Health workers from St Thomas’ Hospital no longer have to walk past drab brickwork as they walk under the railway on their way to and from work.
Artist Lionel Stanhope has been speaking with RailStaff’s Rachel Groves about his commissions from Network Rail and community groups to brighten up railway infrastructure, and a few he has done on his own account.
As nurses and doctors in the NHS have emerged as the superheroes of the nation amid the Covid-19 crisis, a tribute to their work by street artist Lionel Stanhope, 52, has materialised on one of the Cornwall Road railway arches under Waterloo railway station in Southwark. The iconic image appeared on Friday 1 May, around the corner from St Thomas’ Hospital, depicting the NHS as the superheroes of our time.
There is no doubt that the image is powerful and the size and positioning of the work makes it more impactful, but there are some who do not consider a mural to be true art. Are murals graffiti and a blight on our fine railway heritage? Or does our railway infrastructure present a rich and rugged canvas for a more modern and expansive form of artistic expression?
As lockdown began back in March, the Brockley-based artist Lionel Stanhope, like many, found himself unable to continue his usual work. He was expecting to be out and about painting three pieces for Network Rail, but instead he found himself twiddling his paintbrushes. To avoid boredom creeping in, he got to work on some designs and came up with a small version of his NHS superman design on a board which he fixed up on a road in Hilly Fields, near where he lives.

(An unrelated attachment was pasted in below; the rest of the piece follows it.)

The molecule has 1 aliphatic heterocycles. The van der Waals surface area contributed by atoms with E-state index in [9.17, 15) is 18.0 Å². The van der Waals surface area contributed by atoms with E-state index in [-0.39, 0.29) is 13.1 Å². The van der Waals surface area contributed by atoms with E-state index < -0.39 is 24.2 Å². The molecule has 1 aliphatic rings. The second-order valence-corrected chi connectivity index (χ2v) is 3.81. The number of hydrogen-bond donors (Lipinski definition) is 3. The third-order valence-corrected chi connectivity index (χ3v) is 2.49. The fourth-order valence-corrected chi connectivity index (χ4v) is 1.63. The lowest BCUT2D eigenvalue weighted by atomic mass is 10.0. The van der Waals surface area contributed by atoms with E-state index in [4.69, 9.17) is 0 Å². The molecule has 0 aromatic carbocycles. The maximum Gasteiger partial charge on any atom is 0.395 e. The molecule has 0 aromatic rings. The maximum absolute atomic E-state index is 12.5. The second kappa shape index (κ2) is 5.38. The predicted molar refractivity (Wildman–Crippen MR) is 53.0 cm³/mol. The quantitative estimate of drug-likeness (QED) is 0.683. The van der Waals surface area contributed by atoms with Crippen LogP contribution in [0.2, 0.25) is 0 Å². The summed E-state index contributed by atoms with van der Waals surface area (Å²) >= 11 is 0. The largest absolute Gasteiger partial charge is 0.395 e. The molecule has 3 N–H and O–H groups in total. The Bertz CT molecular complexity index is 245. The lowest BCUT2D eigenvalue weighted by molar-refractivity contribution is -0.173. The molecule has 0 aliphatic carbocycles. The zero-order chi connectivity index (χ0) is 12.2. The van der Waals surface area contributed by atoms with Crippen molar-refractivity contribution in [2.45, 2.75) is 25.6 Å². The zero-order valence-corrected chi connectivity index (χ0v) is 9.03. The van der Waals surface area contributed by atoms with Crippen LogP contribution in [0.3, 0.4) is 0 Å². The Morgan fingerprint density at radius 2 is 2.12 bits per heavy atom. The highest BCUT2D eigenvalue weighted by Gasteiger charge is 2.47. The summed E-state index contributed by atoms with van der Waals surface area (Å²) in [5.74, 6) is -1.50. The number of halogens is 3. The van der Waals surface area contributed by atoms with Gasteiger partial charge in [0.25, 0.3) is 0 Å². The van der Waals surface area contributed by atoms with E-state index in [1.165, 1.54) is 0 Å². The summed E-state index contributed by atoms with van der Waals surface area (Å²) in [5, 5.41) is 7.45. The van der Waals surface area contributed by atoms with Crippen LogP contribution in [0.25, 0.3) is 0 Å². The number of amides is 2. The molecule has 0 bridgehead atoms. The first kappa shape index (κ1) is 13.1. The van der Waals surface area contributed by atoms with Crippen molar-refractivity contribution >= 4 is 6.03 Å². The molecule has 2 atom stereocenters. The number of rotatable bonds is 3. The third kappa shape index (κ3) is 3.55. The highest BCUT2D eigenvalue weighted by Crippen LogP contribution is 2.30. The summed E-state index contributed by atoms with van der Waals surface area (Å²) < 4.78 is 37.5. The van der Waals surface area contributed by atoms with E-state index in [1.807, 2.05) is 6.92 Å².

“It got a great response. I was thinking I would love to tweak the design and make it a bit bigger, better, and stronger. So, I contacted Eddie Burton at Network Rail, to see if he had a suitable location.
“He suggested Waterloo, which gave me the opportunity to do a much bigger version near to St Thomas Hospital to say thank you to all our incredible NHS staff. I did it for the thousands of doctors and nurses who are doing incredible work saving lives.”
Eddie Burton, senior community engagement manager at Network Rail, has been instrumental in building the company’s relationship with Lionel over the past five years, as well as championing the use of murals on railway infrastructure. He was able to find a suitable location, which also meant Lionel could comply with the government’s social distancing guidelines.